Husbands of women who had had cesareans responded ... mainly with fear and anger ... “The pall that the experience placed over our entire relationship was stronger than a death in the family, because we both feel that we should have been able to do better. She has an alibi and can say she did all she could. I have no such explanation.”

Another husband expressed ... he was “ashamed that I let them hurt my wife as I stood by.”

What is a husband protecting his wife from? We trust our obstetricians to provide care that is safe and effective for women and their babies. Yet, in the US, the norm in maternity care that is provided is technology-intensive and not consistent with the best available research.

This is the norm in Australia too.

Healthy women often are given ... interventions that could have been avoided. In the hospital, some procedures or interventions are done freely and routinely, whether or not the mother or baby has shown a clear need. These interventions are disruptive, uncomfortable, can cause serious side effects and often lead to the use of other procedures ...

... Birth has become extremely interventive and this includes everything from the seemingly minor ... to the most invasive—the cesarean. It has become so interventive that it takes something away from what the experience should be. As a result, many women find themselves grieving.

... Partners witnessing birth trauma are also at risk of developing depression, caused by feelings of helplessness during the traumatic event. Men are more likely to express their feelings of depression through anger and abusive behavior. Truman stated, “The cesarean completely destroyed my faith in the medical community ... ”

... Tim stated: “I‘m mad and bitter—disillusioned. That likely won‘t change with time. Recovery is not a term I would use. I‘m not recovering. I have learned a lesson.”

How the couple process their experience can determine whether the marriage survives. Chris said, “... It put us at the brink of divorce. I didn‘t understand fully what happened and my wife thought I didn‘t care.”

The cesarean may be difficult for the father. A husband may have seen his wife rushed to the OR. He saw her uterus taken out of her body. He was worried about her. He may not have words to describe the experience, but he needs to process it.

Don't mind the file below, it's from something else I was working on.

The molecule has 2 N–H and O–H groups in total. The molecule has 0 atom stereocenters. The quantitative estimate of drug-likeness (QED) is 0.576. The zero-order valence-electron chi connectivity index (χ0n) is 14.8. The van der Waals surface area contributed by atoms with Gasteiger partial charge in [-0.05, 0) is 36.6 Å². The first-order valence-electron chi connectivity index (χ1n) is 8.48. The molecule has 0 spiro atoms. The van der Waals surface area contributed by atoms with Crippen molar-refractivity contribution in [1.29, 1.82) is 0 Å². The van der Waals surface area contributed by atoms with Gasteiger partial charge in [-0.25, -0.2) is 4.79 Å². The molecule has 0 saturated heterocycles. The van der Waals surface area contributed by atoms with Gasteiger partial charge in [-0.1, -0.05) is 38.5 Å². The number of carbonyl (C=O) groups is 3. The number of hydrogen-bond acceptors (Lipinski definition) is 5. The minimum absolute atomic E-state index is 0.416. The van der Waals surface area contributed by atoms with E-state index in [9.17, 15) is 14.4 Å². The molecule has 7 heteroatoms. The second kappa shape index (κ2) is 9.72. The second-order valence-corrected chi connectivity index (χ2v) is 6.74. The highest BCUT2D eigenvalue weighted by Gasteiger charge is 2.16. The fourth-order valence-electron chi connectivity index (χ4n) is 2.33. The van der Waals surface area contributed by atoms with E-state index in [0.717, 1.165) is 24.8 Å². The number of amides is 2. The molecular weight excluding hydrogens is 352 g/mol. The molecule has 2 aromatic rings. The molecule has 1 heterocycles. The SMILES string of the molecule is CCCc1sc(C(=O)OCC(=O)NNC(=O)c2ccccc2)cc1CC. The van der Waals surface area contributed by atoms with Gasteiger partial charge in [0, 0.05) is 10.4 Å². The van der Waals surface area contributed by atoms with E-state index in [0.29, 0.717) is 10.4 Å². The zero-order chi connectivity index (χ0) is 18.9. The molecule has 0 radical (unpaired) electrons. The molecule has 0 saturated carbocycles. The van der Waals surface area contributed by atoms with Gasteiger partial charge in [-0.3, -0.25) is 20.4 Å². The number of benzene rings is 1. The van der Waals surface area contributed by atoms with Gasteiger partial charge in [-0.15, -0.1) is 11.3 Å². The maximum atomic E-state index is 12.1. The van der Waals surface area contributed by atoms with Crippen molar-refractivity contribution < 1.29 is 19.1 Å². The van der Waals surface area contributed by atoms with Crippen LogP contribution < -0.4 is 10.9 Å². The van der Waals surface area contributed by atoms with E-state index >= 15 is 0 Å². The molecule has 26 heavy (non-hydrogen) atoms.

When I broached the subject of intimacy after cesareans to husbands, some asserted, “Everything‘s fine there, thank you.”

Others report having to work hard to restore intimacy to their marriages: “It took more than a year for intimacy to start returning. More than a year.”

One husband, when asked, snorted, “Hah, are we seriously going there? Personally, it has left ’intimacy‘ out in the dark. She is embarrassed about her scar and she thinks it makes her less sexy. I guess it‘s more of an emotional hardship for her and she just doesn‘t feel sexy anymore.”

The cesarean recovery has an impact on the couple‘s ability to resume intimate relationships. The immediate problem is healing of the incision and recovery from the surgery itself. There also is long-term impact that is rarely noted by the medical community. Some women report a loss of feeling around the scar. Others are hypersensitive to any touch or pressure in the scar area—which may be psychological as well as physical. They report pain and discomfort.

Intimacy is an emotional connection. After a cesarean a number of things may interfere with this connection. The husband may have been frightened by the sight and sounds of—or the scenario that lead to—the cesarean. He may be hesitant to resume relations, worrying that he might hurt her. What if she gets pregnant again? He certainly doesn‘t want to do that again. His wife might feel the same way. She has to focus on her own recovery, which takes away from what she can give to their relationship.

... Stephanie‘s cesarean changed her husband‘s view of the medical community. He said, “... To know that people we trust with our lives and the lives of our children are so careless and insensitive about our lives and the little ones they savagely bring into this world.”

The veil has been removed—even doctors no longer believe in the Hippocratic Oath. They cite liability as the main reason they do many things, including unnecessary surgeries and banning VBACs. Since they are more concerned with money than with the health and safety of women and babies, we must now claim the right to have full and complete information about the risks and benefits of, and alternatives to, every test, drug, procedure and surgery. We must claim the right to make medical decisions for ourselves and in behalf of our babies.

Melissa Maimann, Essential Birth Consulting 0400 418 448